needabreak and FrankWolley like this.
  11. nomad

    nomad Star commenter

    Of course they need to be tested! They will be 'graduating' soon!

  12. Aquamarina1234

    Aquamarina1234 Star commenter

    Glad to hear it.
    My GD just finished Reception. Her report was a mixture of "making expected progress" and "exceeding expected progress". What do they base that expectation on?
    nomad likes this.
  13. caterpillartobutterfly

    caterpillartobutterfly Star commenter

    WOW! The Guardian is very late with their news, this has been an ongoing argument for many months now.

    Many, many teachers of reception are opposed to this baseline test and unions are against it. There have already been various mailings, petitions, indicative ballots and the like.

    Yes all teachers watch their new children and work out where they are at and what they need to learn next. However, this is not the same as 'testing' to an arbitrary set of expectations drawn up by central government and sent off to be judged by someone who doesn't know the children or the context of the school.
  14. grumbleweed

    grumbleweed Lead commenter

    The point is these tests are done whilst children are settling in, will take approx 20 min per child and be computer based. The results will then be black boxed until the children are in year 6. So what exactly is the point when actually the staff could be spending their time with the children much more effectively? By the time children reach year 6 some wise spark will have changed it all again.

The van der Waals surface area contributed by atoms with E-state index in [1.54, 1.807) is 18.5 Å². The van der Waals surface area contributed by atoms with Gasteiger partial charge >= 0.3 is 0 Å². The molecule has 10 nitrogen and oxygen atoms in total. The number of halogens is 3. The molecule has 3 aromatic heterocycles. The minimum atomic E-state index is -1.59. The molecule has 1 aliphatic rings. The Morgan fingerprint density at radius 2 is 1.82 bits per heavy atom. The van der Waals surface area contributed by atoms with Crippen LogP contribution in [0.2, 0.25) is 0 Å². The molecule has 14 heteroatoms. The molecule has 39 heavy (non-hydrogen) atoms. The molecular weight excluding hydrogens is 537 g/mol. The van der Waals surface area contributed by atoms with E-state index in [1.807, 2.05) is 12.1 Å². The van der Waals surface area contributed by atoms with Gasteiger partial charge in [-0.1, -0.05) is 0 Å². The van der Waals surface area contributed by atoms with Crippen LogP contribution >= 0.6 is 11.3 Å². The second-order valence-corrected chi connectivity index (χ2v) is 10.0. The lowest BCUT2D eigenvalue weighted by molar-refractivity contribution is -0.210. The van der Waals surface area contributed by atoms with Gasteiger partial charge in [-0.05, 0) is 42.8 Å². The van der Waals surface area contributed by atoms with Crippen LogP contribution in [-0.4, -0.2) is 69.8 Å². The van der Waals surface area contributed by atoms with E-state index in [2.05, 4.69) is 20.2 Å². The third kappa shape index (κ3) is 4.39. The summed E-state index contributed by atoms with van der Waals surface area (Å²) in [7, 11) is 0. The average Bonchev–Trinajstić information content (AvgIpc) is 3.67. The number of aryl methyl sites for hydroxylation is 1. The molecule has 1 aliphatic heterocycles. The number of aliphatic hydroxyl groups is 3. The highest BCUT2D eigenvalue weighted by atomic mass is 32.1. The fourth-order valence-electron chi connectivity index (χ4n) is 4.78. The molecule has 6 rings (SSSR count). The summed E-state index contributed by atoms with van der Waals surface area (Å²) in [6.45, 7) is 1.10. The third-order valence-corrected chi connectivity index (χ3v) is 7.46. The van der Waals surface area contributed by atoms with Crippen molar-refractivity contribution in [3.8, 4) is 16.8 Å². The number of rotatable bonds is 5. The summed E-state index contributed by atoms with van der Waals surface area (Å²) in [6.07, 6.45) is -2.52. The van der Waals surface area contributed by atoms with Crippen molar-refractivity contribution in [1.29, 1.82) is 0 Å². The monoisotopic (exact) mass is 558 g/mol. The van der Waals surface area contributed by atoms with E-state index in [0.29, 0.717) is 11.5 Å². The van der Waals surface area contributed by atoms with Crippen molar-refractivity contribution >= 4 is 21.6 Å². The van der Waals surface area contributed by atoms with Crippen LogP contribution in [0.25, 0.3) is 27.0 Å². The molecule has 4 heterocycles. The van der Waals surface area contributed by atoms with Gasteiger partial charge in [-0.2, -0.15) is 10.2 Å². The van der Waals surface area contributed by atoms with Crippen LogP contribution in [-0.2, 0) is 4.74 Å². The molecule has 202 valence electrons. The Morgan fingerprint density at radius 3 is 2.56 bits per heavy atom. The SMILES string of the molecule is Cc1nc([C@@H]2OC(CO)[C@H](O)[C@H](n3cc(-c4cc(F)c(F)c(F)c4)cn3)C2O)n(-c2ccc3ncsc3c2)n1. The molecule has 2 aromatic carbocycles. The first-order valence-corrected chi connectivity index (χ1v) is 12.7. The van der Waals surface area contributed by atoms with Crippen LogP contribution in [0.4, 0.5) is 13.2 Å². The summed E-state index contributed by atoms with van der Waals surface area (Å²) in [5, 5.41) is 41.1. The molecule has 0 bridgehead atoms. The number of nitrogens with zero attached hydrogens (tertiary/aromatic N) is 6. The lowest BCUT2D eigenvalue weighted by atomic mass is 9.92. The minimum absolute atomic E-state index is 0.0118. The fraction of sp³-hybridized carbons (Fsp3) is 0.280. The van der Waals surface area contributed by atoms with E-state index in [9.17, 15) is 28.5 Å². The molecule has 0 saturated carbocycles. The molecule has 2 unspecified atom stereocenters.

smoothnewt and FrankWolley like this.
  15. nomad

    nomad Star commenter

  16. FrankWolley

    FrankWolley Star commenter

    FWIW Our son, when he started school at 4 & a bit, spoke in another language, although he clearly understood English as well. Not sure how the tests would take care of that (esp. when the teacher cheerfully told us she didn't speak a word of his language...No reason why she should, of course!)

    By the end of the year he was speaking English, of course. Children at that age are sponges, IMHO.
  17. grumbleweed

    grumbleweed Lead commenter

    The test I believe is conducted in English .

    Maybe they will ask children to point to the yacht like they did in a previous incarnation of the baseline.
  18. Mangleworzle

    Mangleworzle Star commenter

    I saw a FB post a few days ago where a former teacher colleague posted a picture of her daughter with gown and cap having graduated nursery - she was sooo proud. It's beyond parody.
  19. Aquamarina1234

    Aquamarina1234 Star commenter

    The only alternative is to withdraw your child from the "ceremony". If Nursery decides to do it, then pick another nursery.
    My GD had a little graduation ceremony last August. They put their little caps and gowns on, clutched their little goodbye certificates, stood at the top of the slide whilst they were eulogised, then slid down to general applause. She loved it. It was half of her week from ten months old to four and a half. I don't have a problem with the transition being marked. A disco would hardly be appropriate.
    Sally006 likes this.
  20. caterpillartobutterfly

    caterpillartobutterfly Star commenter

    Thankfully, the only part of that my nursery class had was the goodbye certificate.
    And that possibly only because it was part of whole school prize-giving and speech day! ;)